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FG and Labour at odds over possibility of amending abortion bill

Fine Gael’s chairman says backbenchers will have the chance to amend the bill – but only, a Labour TD says, to improve medical practice.

Eamon Gilmore and Enda Kenny will need to decide on a common strategy if either party's backbenchers begin tabling amendments to the draft abortion laws.
Eamon Gilmore and Enda Kenny will need to decide on a common strategy if either party's backbenchers begin tabling amendments to the draft abortion laws.
Image: Niall Carson/PA Wire

FRESH DIVISIONS appear to have emerged between Fine Gael and Labour over the extent of the prerogative that TDs will have to propose changes to the proposed new abortion laws.

Fine Gael’s chairman has reportedly said the Dáil and Seanad will not be used to ‘rubber stamp’ the Protection of Life in Pregnancy Bill – but this morning a Labour backbencher suggested that substantive amendments would not be permitted.

Ciara Conway, a Labour TD for Waterford, said it was her understanding that any amendments to the bill would only be permitted if they were found to bring the proposed legislation in line with the best medical practice.

Her comments came after Charlie Flanagan, the chairman of the Fine Gael parliamentary party, said the passage of the bill in its current format was not a ‘fait accompli’.

‘Not a rubber stamp’

Flanagan told the Irish Times that TDs would have an opportunity for amendments, and that the passage of the legislation through the Oireachtas would not be “a parliamentary rubber-stamp”.

The Irish Times’ Mary Minihan reported that prospective amendments from the Fine Gael benches could include a gestational term limit beyond which abortions could not be carried out, and the introduction of an annual review mechanism to restrict the law if it was found that the legislation ended up allowing more abortions than envisaged.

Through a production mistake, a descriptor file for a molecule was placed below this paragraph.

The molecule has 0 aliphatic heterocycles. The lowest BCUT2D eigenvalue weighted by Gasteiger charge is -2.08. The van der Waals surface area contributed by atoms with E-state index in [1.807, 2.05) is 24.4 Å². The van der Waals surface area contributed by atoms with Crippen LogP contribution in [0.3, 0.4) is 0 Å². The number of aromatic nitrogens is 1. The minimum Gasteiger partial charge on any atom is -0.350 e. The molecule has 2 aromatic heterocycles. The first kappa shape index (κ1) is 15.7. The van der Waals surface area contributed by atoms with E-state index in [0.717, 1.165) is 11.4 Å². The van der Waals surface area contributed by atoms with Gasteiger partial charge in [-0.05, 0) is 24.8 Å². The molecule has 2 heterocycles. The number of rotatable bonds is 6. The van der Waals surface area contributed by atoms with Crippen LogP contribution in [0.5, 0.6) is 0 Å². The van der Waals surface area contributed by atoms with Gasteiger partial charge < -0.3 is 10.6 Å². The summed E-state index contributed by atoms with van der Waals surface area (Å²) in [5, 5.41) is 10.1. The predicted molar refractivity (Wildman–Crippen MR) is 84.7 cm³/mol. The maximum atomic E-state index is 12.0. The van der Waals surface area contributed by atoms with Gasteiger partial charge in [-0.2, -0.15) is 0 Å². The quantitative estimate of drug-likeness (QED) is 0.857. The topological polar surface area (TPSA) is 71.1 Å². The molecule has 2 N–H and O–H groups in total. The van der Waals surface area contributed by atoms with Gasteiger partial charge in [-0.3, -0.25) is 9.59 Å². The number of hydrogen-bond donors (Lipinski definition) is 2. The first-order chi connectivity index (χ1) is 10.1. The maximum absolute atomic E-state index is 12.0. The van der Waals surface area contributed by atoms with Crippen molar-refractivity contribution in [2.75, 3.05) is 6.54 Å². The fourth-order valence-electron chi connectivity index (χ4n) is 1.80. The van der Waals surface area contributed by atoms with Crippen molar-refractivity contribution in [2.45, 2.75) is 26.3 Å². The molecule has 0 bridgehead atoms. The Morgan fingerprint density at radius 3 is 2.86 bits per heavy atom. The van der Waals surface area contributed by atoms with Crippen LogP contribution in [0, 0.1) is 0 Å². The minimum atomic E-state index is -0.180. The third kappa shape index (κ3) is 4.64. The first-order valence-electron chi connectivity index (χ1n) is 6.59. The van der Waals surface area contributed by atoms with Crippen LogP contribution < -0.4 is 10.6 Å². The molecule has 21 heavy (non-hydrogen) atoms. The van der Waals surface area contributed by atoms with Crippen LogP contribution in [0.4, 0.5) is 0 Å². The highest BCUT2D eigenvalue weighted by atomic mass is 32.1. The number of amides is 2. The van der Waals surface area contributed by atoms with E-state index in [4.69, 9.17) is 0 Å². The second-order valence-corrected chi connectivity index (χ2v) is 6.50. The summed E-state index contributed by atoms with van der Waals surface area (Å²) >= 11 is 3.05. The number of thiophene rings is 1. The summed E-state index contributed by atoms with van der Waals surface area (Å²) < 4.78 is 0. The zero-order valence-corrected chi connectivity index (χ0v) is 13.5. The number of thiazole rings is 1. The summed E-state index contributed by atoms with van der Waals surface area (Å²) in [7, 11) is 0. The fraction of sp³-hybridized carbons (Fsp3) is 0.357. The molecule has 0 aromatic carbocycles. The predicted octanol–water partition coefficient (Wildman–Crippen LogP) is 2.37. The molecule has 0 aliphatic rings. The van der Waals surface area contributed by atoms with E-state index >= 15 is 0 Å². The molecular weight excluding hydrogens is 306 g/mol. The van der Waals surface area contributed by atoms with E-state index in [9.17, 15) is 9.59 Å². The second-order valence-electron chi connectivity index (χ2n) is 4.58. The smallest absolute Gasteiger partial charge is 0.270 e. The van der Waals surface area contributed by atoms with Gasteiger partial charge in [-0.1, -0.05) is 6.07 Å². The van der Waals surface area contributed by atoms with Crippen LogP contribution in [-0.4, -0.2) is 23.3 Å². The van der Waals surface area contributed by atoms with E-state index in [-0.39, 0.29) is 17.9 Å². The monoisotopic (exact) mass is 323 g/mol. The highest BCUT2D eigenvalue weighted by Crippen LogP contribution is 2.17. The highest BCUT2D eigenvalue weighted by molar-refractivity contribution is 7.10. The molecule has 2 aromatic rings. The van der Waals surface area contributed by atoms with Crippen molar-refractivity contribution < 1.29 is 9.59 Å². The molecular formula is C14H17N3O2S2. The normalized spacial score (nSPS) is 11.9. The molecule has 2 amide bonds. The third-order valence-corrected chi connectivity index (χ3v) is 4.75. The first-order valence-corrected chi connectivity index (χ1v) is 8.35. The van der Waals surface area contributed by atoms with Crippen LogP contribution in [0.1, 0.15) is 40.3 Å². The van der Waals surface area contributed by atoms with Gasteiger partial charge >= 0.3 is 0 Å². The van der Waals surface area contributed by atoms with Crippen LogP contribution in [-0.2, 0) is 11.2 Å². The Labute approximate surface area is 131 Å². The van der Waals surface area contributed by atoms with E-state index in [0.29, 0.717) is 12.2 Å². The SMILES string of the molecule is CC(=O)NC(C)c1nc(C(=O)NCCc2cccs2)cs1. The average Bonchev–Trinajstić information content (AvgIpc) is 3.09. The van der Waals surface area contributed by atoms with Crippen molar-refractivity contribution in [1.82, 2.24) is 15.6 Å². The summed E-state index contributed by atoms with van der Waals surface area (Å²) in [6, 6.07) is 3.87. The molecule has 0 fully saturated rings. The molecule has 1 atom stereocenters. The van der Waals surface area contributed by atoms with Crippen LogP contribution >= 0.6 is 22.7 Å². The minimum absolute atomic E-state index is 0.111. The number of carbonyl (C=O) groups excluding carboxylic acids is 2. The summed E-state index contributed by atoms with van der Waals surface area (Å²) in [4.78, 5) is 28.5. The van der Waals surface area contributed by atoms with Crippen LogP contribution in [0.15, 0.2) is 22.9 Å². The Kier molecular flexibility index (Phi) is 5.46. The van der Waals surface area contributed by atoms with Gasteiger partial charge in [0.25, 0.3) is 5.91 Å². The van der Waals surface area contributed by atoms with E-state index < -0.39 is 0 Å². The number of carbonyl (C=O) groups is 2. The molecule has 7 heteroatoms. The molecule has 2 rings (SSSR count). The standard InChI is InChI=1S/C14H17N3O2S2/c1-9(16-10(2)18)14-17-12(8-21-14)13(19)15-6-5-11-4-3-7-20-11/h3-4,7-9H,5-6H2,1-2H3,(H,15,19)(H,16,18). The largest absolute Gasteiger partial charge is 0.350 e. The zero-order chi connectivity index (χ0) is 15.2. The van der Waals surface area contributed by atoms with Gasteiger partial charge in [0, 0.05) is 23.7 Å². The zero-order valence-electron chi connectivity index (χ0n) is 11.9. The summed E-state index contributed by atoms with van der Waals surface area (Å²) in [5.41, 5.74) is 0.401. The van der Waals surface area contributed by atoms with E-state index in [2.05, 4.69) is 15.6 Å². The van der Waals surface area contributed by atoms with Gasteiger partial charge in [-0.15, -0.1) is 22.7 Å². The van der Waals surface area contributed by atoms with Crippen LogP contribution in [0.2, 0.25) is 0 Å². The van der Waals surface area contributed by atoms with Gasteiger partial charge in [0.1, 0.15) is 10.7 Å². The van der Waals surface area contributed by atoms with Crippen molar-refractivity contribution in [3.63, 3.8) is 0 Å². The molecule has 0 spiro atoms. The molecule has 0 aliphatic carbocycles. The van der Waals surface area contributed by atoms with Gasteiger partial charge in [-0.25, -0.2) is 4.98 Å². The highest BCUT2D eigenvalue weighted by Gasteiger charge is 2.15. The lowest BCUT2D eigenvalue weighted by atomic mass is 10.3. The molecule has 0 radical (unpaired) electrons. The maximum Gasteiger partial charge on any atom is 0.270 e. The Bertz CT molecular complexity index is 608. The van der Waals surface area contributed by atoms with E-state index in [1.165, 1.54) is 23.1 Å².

However, Conway told RTÉ’s Morning Ireland that the purpose of the legislation was to “vindicate a constitutional right here that a woman has, when her life is at risk, to a legal termination”.

She added:

To introduce anything else won’t allow that to happen, won’t allow that to proceed, in a constitutional way.

Conway said it was her understanding that any amendments would be permitted only if they brought the draft “more closely in line with best medical practice”.

Health minister James Reilly has previously ruled out the prospect of introducing a term limit for the legislation, saying the right to an abortion as defined in the Supreme Court’s X Case ruling was not subject to a time or term limit.

“That’s the law of the land, and there is no way around that. We cannot put a time limit on a right, and this is a right under the constitution. That’s the reality,” he said last week.

The usual enactment of legislation sees TDs only table amendments if they are in keeping with their party’s policy – and with those amendments only accepted if the government considers them complementary to the intention of its legislation.

While there is no legal impediment to government TDs submitting proposed amendments, the Government would be unlikely to accept any material changes – meaning a Fine Gael TD could face expulsion from their party’s parliamentary ranks simply for voting in favour of their own proposal.

Read: ‘No conscientious objection’ for Fine Gael TDs on abortion bill, says Kenny

Pictures: Pro-life Knock vigil for mothers and unborn babies

About the author:

Gavan Reilly

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